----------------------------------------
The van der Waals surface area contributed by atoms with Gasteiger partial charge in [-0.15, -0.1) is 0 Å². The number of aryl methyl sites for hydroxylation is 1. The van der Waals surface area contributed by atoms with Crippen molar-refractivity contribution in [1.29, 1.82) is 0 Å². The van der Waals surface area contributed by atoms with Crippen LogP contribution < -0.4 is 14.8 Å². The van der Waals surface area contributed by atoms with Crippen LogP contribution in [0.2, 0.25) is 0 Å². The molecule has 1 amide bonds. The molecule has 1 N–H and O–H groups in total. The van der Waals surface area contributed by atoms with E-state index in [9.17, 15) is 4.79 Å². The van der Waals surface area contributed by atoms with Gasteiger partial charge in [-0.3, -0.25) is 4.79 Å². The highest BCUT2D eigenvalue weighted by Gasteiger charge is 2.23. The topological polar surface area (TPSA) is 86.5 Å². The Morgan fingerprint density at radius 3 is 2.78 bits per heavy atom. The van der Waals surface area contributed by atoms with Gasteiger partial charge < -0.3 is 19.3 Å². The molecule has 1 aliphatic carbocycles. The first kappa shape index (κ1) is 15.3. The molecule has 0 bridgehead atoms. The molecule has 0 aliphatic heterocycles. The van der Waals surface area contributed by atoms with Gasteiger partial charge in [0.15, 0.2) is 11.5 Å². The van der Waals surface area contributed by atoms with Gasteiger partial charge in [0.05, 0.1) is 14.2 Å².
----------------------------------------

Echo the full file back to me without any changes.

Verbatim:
The van der Waals surface area contributed by atoms with Gasteiger partial charge in [-0.15, -0.1) is 0 Å². The number of aryl methyl sites for hydroxylation is 1. The van der Waals surface area contributed by atoms with Crippen molar-refractivity contribution in [1.29, 1.82) is 0 Å². The van der Waals surface area contributed by atoms with Crippen LogP contribution < -0.4 is 14.8 Å². The van der Waals surface area contributed by atoms with Crippen LogP contribution in [0.2, 0.25) is 0 Å². The molecule has 1 amide bonds. The molecule has 1 N–H and O–H groups in total. The van der Waals surface area contributed by atoms with E-state index in [9.17, 15) is 4.79 Å². The van der Waals surface area contributed by atoms with Gasteiger partial charge in [-0.3, -0.25) is 4.79 Å². The highest BCUT2D eigenvalue weighted by Gasteiger charge is 2.23. The topological polar surface area (TPSA) is 86.5 Å². The Morgan fingerprint density at radius 3 is 2.78 bits per heavy atom. The van der Waals surface area contributed by atoms with Gasteiger partial charge < -0.3 is 19.3 Å². The molecule has 1 aliphatic carbocycles. The first kappa shape index (κ1) is 15.3. The molecule has 0 bridgehead atoms. The molecule has 0 aliphatic heterocycles. The van der Waals surface area contributed by atoms with Gasteiger partial charge in [0.15, 0.2) is 11.5 Å². The van der Waals surface area contributed by atoms with Gasteiger partial charge in [0.05, 0.1) is 14.2 Å².